If you are resident in Malta on or before the end of this year, your right to work or study will not change, as long as you remain resident in Malta. Eligibility for financial support requires a minimum of five years of residency in Malta.
Driving licence rules will stay the same until the end of the year. If you are resident in Malta, you should exchange your UK licence for a Maltese one by completing Transport Malta’s DRV30 form. If you are resident in Malta, you will not be able to renew a lost, stolen or expired licence with the UK Driver and Vehicle Licensing Agency. You should therefore exchange your licence for a Maltese one before your UK licence expires.
Customs processes for UK imports and exports
From January 1, all goods imported into Malta from the UK or exported from Malta to the UK will be subject to customs processes. The critical first step is to register for an economic operators registration identification number. Certain businesses may wish to consider becoming an authorised economic operator - this authorisation recognises reliable operators as ‘trusted traders’ and can offer various benefits.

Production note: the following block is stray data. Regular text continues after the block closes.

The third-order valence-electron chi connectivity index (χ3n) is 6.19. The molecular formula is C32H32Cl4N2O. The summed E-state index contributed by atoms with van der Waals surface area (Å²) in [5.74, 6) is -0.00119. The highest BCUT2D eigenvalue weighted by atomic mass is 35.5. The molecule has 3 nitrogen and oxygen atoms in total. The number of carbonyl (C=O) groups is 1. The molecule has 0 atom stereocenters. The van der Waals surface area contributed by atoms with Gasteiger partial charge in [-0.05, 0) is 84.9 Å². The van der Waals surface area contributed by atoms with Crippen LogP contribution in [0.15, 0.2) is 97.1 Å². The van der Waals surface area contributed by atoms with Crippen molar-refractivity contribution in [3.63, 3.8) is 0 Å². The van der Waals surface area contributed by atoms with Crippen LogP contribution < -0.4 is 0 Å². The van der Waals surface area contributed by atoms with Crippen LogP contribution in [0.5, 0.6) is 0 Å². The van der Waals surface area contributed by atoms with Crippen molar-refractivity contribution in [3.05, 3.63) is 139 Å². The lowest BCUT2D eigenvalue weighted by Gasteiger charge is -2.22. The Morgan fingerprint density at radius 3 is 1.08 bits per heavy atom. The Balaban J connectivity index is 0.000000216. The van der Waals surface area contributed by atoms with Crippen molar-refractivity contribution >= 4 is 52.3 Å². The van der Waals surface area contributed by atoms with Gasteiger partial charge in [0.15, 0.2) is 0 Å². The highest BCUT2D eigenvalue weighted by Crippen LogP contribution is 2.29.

Import Duties (Customs Duty, VAT and Excise)
VAT will be chargeable on goods imported into Malta from the UK while exporters must be able to prove that the goods left the union to apply the zero rate of VAT applicable to exports. If a business uses any EU VAT simplifications such as triangulation or self-billing, these will no longer be available where part of the transaction occurs in the UK.
Similarly, the European VAT refund system will no longer be available to reclaim VAT expended or refund VAT charged in the UK. Similar to the current scenario, excise duty will be incurred when excisable goods such as alcoholic beverages or tobacco are imported into the EU from the UK, once the UK becomes a third country at the end of the transition period. As a third country, a duty-free and VAT refund scheme may also operate between Malta and the UK.